MIAMI — Some 15 minutes to the west of downtown, in the city of Coral Gables, local leaders on Saturday afternoon peacefully talked with a large group protesting the death of George Floyd, the African American at the center of the latest racially charged death at the hands of local law enforcement. The event ended in prayer.
Berkshire Hathaway-owned WPLG-10, the local ABC affiliate, covered the events live as part of an extended evening newscast.
Concurrently, “Local 10” reporter Ian Margol was in the middle of an unfolding and increasingly dangerous situation. With hundreds of protesters in lanes on Interstate 95, Margol and a photographer went from Bayfront Park to Miami Police Department headquarters. Things got ugly.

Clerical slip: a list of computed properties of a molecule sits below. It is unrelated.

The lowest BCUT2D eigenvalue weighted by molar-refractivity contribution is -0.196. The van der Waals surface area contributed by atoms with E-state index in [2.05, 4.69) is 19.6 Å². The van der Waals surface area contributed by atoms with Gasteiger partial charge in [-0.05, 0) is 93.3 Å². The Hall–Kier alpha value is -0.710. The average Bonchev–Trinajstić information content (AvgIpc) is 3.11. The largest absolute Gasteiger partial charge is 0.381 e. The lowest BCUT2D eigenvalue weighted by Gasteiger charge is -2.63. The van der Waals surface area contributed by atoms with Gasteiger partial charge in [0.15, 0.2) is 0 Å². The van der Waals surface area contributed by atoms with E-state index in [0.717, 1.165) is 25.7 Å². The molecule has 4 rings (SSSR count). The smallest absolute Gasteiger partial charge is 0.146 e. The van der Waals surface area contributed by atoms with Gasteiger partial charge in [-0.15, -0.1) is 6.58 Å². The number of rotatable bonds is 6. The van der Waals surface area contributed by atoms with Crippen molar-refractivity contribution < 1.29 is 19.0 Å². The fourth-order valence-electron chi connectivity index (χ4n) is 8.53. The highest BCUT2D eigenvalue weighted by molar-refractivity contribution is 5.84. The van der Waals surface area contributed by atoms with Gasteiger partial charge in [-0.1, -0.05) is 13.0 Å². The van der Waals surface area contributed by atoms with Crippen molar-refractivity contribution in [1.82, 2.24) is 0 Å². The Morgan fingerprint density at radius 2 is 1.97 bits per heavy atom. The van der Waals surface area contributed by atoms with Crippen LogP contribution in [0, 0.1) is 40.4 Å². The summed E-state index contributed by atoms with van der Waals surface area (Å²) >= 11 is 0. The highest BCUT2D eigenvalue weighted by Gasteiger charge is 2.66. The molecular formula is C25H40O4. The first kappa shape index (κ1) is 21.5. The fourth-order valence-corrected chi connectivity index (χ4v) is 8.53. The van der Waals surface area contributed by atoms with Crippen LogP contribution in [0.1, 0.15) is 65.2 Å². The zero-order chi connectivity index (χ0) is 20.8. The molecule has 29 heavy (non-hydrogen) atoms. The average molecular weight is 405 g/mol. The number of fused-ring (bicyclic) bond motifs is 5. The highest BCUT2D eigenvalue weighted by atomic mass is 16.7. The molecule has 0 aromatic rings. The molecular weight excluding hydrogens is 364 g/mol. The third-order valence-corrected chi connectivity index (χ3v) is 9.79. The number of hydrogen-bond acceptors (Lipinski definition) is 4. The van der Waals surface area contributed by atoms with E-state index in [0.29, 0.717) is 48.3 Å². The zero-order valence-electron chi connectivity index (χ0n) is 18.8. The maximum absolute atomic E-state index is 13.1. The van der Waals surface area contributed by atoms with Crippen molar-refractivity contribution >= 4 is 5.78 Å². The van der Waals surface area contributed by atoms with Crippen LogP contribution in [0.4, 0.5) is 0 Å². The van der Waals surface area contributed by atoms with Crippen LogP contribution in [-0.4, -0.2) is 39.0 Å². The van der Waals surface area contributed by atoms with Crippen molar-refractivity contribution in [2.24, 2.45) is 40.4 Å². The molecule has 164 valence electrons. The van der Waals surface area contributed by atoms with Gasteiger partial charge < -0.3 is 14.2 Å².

“My photographer Wade and I got tear gassed and I got hit with a rock, but it mostly hit my backpack,” Margol said on Twitter in the 8pm hour Saturday (5/30). “We’re both alright. Thank you to everyone who has reached out.”
Television and newspaper journalists are literally risking their lives by delivering reports of similar protests across the U.S. — many of them violent. These efforts were commended by the chairman of FCC, one day after the NAB and RTDNA condemned Louisville police for aiming at a Gray Television-owned station’s news crew covering a Friday evening melee incited by Floyd’s death.